The defendants argue that there is no agreement binding the parties. Their position could lead to the conclusion that no interpretation of an agreement is involved because there is no agreement at all and that federal court jurisdiction is therefore proper. E.g., Goclowski v. Penn Central Transp. Co., 571 F.2d 747, 756 (3rd Cir. 1977). However, Switchmen's Union of North America v. Southern Pacific Co., 398 F.2d 443, 447 (9th Cir. 1968), held that "where the position of one or both of the parties is expressly and arguably predicated on the terms of the agreement," the suit involves the interpretation of an agreement and must be submitted to arbitration. The plaintiffs have expressly predicated this action upon the terms of the agreement. See, e.g., Brotherhood of Railway Carmen v. Pacific Fruit Express Co., 651 F.2d 651, 652 (9th Cir. 1981) (court followed Switchmen's Union and held that if agreement is "arguably susceptible" to party's construction it must be submitted to arbitration pursuant to the Act).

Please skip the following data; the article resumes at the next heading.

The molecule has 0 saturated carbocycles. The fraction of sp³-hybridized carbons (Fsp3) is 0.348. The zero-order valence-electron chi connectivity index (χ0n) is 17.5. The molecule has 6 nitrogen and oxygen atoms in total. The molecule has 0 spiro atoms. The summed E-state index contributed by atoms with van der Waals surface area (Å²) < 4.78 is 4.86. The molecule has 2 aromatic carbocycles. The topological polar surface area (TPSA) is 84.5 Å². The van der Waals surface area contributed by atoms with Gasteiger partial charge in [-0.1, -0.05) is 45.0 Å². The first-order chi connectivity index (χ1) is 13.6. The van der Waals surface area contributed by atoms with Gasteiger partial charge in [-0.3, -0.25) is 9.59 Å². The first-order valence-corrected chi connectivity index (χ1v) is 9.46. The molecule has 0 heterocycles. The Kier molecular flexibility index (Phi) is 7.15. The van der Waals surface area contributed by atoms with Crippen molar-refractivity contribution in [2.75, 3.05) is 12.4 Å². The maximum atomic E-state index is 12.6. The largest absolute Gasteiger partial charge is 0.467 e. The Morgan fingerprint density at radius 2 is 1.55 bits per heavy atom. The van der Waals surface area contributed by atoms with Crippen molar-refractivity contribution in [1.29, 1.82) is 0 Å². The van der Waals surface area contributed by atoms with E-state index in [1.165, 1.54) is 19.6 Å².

The district judge's view of the merits is understandable. However, the federal courts are not the proper forum to resolve this dispute. The grant of summary judgment in favor of defendants is vacated and the case is remanded to the district court which should dismiss the case for lack of subject matter jurisdiction.
Honorable Albert Lee Stephens, Jr., Senior United States District Judge, Central District of California, sitting by designation
Exhibit No. 14 is plaintiffs' Concluding Memorandum In Support of Motion for Preliminary Injunction And In Opposition To Motion For Summary Judgment. In it, plaintiffs state: "We seek relief from the railroad, which guaranteed the employment of these individuals. If the Court grants the injunction, the railroad will be required to hire the plaintiffs to perform the work, either directly or through another subcontractor."
Such a dispute is termed a "minor" one for purposes of the Act. See Aloha Airlines, 776 F.2d at 815 (explaining the distinction between a "minor" and "major" dispute)